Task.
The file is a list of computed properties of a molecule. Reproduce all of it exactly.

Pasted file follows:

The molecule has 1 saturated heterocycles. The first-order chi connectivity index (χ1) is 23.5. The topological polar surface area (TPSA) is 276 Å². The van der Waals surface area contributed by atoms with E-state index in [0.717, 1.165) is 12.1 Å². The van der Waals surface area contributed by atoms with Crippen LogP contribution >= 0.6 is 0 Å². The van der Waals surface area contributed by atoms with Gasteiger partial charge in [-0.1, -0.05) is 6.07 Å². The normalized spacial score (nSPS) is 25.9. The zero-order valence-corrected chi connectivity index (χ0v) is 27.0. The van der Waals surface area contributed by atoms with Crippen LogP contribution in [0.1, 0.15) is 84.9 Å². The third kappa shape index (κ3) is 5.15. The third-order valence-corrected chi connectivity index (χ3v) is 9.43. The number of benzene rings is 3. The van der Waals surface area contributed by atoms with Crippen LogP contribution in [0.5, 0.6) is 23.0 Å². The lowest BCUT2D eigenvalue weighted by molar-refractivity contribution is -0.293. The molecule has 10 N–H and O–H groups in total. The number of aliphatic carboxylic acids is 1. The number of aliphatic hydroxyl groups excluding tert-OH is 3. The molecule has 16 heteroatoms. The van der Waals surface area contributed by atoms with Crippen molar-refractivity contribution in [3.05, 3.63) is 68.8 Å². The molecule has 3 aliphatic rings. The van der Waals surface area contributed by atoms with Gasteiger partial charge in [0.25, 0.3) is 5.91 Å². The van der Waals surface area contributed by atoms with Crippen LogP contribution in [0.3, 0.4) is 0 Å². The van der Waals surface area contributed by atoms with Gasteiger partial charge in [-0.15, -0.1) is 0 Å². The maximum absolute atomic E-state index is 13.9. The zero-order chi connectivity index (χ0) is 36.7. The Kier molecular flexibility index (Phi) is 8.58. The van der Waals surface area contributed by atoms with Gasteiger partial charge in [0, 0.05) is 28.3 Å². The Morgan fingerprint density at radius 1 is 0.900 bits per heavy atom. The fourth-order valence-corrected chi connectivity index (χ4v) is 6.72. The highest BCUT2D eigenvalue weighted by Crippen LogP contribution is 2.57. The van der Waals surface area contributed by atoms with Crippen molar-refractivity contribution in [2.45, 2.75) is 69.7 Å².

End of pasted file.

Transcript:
The molecule has 1 saturated heterocycles. The first-order chi connectivity index (χ1) is 23.5. The topological polar surface area (TPSA) is 276 Å². The van der Waals surface area contributed by atoms with E-state index in [0.717, 1.165) is 12.1 Å². The van der Waals surface area contributed by atoms with Crippen LogP contribution >= 0.6 is 0 Å². The van der Waals surface area contributed by atoms with Gasteiger partial charge in [-0.1, -0.05) is 6.07 Å². The normalized spacial score (nSPS) is 25.9. The zero-order valence-corrected chi connectivity index (χ0v) is 27.0. The van der Waals surface area contributed by atoms with Crippen LogP contribution in [0.1, 0.15) is 84.9 Å². The third kappa shape index (κ3) is 5.15. The third-order valence-corrected chi connectivity index (χ3v) is 9.43. The number of benzene rings is 3. The van der Waals surface area contributed by atoms with Crippen LogP contribution in [0.5, 0.6) is 23.0 Å². The lowest BCUT2D eigenvalue weighted by molar-refractivity contribution is -0.293. The molecule has 10 N–H and O–H groups in total. The number of aliphatic carboxylic acids is 1. The number of aliphatic hydroxyl groups excluding tert-OH is 3. The molecule has 16 heteroatoms. The van der Waals surface area contributed by atoms with Crippen molar-refractivity contribution in [3.05, 3.63) is 68.8 Å². The molecule has 3 aliphatic rings. The van der Waals surface area contributed by atoms with Gasteiger partial charge in [0.25, 0.3) is 5.91 Å². The van der Waals surface area contributed by atoms with Crippen LogP contribution in [0.3, 0.4) is 0 Å². The van der Waals surface area contributed by atoms with Gasteiger partial charge in [-0.15, -0.1) is 0 Å². The maximum absolute atomic E-state index is 13.9. The zero-order chi connectivity index (χ0) is 36.7. The Kier molecular flexibility index (Phi) is 8.58. The van der Waals surface area contributed by atoms with Gasteiger partial charge in [0, 0.05) is 28.3 Å². The Morgan fingerprint density at radius 1 is 0.900 bits per heavy atom. The fourth-order valence-corrected chi connectivity index (χ4v) is 6.72. The highest BCUT2D eigenvalue weighted by Crippen LogP contribution is 2.57. The van der Waals surface area contributed by atoms with Crippen molar-refractivity contribution in [2.45, 2.75) is 69.7 Å².